If I do have any other criticism of Natural Language Processing with Python, it's probably that it could probably be more accurately titled something like "Natural Language Toolkit: The Missing Manual".
Right that's the bad news out of the way, now for the good. The actual coverage of NLTK and, to a slightly lesser degree, natural language processing is excellent. The theme of the book is very pragmatic and task centred, so if you have a specific problem in mind which you feel needs a natural language approach then this book could well be the answer to your prayers. On the other hand if you are looking for a more theoretical overview of the subject you may be slightly disappointed. Natural Language Processing with Python certainly covers pretty much all the bases from comparatively simple statistical analysis, through context free grammar parsing and text classification all the way to discourse analysis. OK, some may complain that it's a bit code heavy and theory light but, when you consider that pretty much every chapter in the book has had several large tomes dedicated you can see what an achievement this book is.
In summary; if you have a particular problem that you want to use NLTK for but can't get your head round either the problem or the software buy Natural Language Processing with Python now - your frontal lobes will thank you forever. If you are interested in the field, and especially if you come from a pragmatic viewpoint or are already a Python hacker then you certainly won't be wasting your time or money. If you are terrified by the concept of programming and want an overview of the theory of linguistic analysis then there are probably better books for you out there.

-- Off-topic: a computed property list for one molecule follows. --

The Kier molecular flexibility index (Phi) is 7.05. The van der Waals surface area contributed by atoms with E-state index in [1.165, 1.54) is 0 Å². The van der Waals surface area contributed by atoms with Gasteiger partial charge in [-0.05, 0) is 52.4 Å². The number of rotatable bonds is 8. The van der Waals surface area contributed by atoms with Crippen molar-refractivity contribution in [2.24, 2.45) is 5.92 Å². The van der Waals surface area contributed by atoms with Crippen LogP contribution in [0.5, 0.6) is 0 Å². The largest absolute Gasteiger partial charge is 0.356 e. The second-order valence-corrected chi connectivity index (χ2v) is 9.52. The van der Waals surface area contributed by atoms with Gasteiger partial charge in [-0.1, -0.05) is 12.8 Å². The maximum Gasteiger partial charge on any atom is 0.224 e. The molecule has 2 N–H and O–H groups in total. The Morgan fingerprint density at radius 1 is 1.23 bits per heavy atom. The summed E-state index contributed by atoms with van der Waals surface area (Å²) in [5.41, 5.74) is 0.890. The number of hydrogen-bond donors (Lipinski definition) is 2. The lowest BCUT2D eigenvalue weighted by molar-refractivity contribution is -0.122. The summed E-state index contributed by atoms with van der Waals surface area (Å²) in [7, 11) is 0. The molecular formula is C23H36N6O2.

The chapters on information extraction, parsing, semantics and managing linguistic data go beyond typical text mining books that only teach bag-of-word approaches and statistical sequence tagging in that logical/propositional semantics and discourse are covered from context-free grammars for parsing sentences to Discourse Representation Theory with lambda calculus for handling the composition of sentence semantics to discourse units, and dealing with the scope of quantifiers. The application of analyzing meaning is shown in a chapter on a toy database, which can be queried in natural language.
Two areas that would be nice to cover in future editions are statistical parsing and statistical machine translation.
For a future second edition, I'd also suggest the authors include an appendix "Hacking NLTK" about the internals of NLTK and how to extend it, to promote development of their tool further.
To sum, the book can be highly recommended to the student or teacher of natural language processing who would like to get practical experience rather than just study dry pseudocode.